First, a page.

Once again, as H. L. Mencken warned, the Arizona Daily Star is trying to scare us with a front-page story saying that global warming will fry us. The story, by Tony Davis, is “Rising AZ temperatures make for hostile environment.” The lead line is “Thousands more Arizonans will likely die. Farmers’ crop yields will drop. Electricity bills will rise sharply, along with the use of air conditioning.”
This article is about a new report, “Risky Business” by a group of business leaders and politicians lead by former New York Mayor, Michael “Big Gulp” Bloomberg. The report is based upon a series of computer model projections about the climate. I have shown in a previous article “Global Temperature Continues Divergence from Model Predictions” that computer model projections diverge widely from reality.
One of the major contentions of “Risky Business” is that the number of days with temperatures over 95̊F will greatly increase, thereby causing more heat-related deaths. The models assume that increased carbon dioxide emissions over at least the last 30 years have caused and will cause major warming. Well, let’s see how these models have been doing so far.
Sierra Rayne, writing at American Thinker, takes the report to task. Rayne presents two interesting figures.
The first shows that only 11 percent of the 212 climate sub-regions have statistically significant increasing trends in the number of extremely hot days over the past 30 years.
While Tony Davis says we will fry, it seems that the number of days over 95 in Yuma is decreasing:
Ken Haapala, Executive Vice President, Science and Environmental Policy Project (SEPP) opines:
“The Title of the report: ‘Risky Business: The Economic Risks of Climate Change in the United Sates – A Climate Risk Assessment for the United Sates’ sounds impressive. However, the quality of the research is summed up in the opening paragraph. ‘Our research combines peer-reviewed climate projections through the year 2100 with empirically derived estimates of the impact of projected changes in temperature, precipitation, sea levels, and storm activity on the U.S. economy.’ In short, ‘Risky Business’ is a continuation of the drum-beat of climate alarmism found in the Summary for Policymakers of Physical Science volume of UN the Intergovernmental Panel on Climate Change (IPCC) Fifth Assessment Report (AR-5).”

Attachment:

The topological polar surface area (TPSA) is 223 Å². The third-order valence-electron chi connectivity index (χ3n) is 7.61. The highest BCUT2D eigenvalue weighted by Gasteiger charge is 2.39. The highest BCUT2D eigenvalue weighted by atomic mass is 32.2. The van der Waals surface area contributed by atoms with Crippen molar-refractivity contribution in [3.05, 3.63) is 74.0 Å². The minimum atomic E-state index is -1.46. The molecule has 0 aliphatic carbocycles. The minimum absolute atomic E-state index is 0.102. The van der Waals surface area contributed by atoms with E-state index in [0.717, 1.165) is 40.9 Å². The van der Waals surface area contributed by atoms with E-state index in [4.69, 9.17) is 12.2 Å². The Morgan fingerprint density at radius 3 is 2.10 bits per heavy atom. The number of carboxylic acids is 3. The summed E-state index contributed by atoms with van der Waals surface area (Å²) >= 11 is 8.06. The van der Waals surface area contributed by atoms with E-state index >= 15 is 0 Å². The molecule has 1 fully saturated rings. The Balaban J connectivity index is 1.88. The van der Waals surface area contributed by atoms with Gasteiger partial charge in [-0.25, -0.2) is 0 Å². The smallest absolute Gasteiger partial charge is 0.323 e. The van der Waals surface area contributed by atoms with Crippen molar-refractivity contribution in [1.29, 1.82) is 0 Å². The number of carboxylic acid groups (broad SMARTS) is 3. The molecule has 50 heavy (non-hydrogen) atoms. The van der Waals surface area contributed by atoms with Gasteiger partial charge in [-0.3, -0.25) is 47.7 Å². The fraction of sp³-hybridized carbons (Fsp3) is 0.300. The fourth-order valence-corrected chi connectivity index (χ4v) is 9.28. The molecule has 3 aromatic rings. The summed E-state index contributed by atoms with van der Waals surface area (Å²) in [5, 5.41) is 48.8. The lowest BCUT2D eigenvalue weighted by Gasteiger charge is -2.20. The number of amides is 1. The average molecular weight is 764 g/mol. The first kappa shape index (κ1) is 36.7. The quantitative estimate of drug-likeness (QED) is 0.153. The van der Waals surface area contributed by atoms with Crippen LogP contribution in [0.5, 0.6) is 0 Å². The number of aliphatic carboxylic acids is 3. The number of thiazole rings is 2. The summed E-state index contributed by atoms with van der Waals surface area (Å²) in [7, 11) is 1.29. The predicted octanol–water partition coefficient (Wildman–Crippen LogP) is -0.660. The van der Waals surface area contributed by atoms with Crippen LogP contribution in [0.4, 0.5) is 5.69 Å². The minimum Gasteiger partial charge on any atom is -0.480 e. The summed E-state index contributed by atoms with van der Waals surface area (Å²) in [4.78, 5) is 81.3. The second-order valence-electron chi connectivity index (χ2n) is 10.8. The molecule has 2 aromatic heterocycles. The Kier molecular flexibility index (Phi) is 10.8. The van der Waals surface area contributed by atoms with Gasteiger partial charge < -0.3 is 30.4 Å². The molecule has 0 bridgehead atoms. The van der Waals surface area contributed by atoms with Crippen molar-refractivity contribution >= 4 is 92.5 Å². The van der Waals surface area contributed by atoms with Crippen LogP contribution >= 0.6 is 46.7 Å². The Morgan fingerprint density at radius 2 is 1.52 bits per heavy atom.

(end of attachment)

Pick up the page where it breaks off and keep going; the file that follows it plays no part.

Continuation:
About crop yields:
“The optimum growth temperatures of several plants have already been demonstrated to rise substantially with increasing levels of atmospheric CO2. It is clear that the beneficial effects of elevated atmospheric CO2 on agricultural crop yields are often significantly enhanced by elevated air temperatures. In a future world of higher atmospheric CO2 concentrations, wheat crops should be better able to withstand the stress of potentially higher temperatures, suffering less damage and producing greater yields.” Source “Interactive Effects of Temperature and Enhanced Co2 on Agricultural Crops” We can see that yields of important crops like wheat, soybeans, and corn have been rising along with temperature and carbon dioxide.
Several papers show a declining death rate from heat-related deaths as the planet warms. “Climate change may have relatively little influence on heat-related deaths,… it appears that changes in other factors that influence vulnerability of a population are dominant instead of temperature trends and that the level of adaptability to high ambient temperatures may be large.” Source
I agree that electricity costs will rise, but not necessarily from more use. The cost of electricity is rising because governments (including Arizona) are mandating use of much-more-expensive and unreliable wind and solar energy to replace fossil-fuel-generated electricity. See “Five reasons Arizona should repeal its renewable energy standards mandate.”
Polls show that public interest in global warming is very low, and that is worrisome to government policy makers and crony capitalists purveying alternative energy schemes. The government and fellow-traveling press need articles such as that in the Star to stir up public concern.
“The whole aim of practical politics is to keep the populace alarmed (and hence clamorous to be led to safety) by menacing it with an endless series of hobgoblins, all of them imaginary.” – H. L. Mencken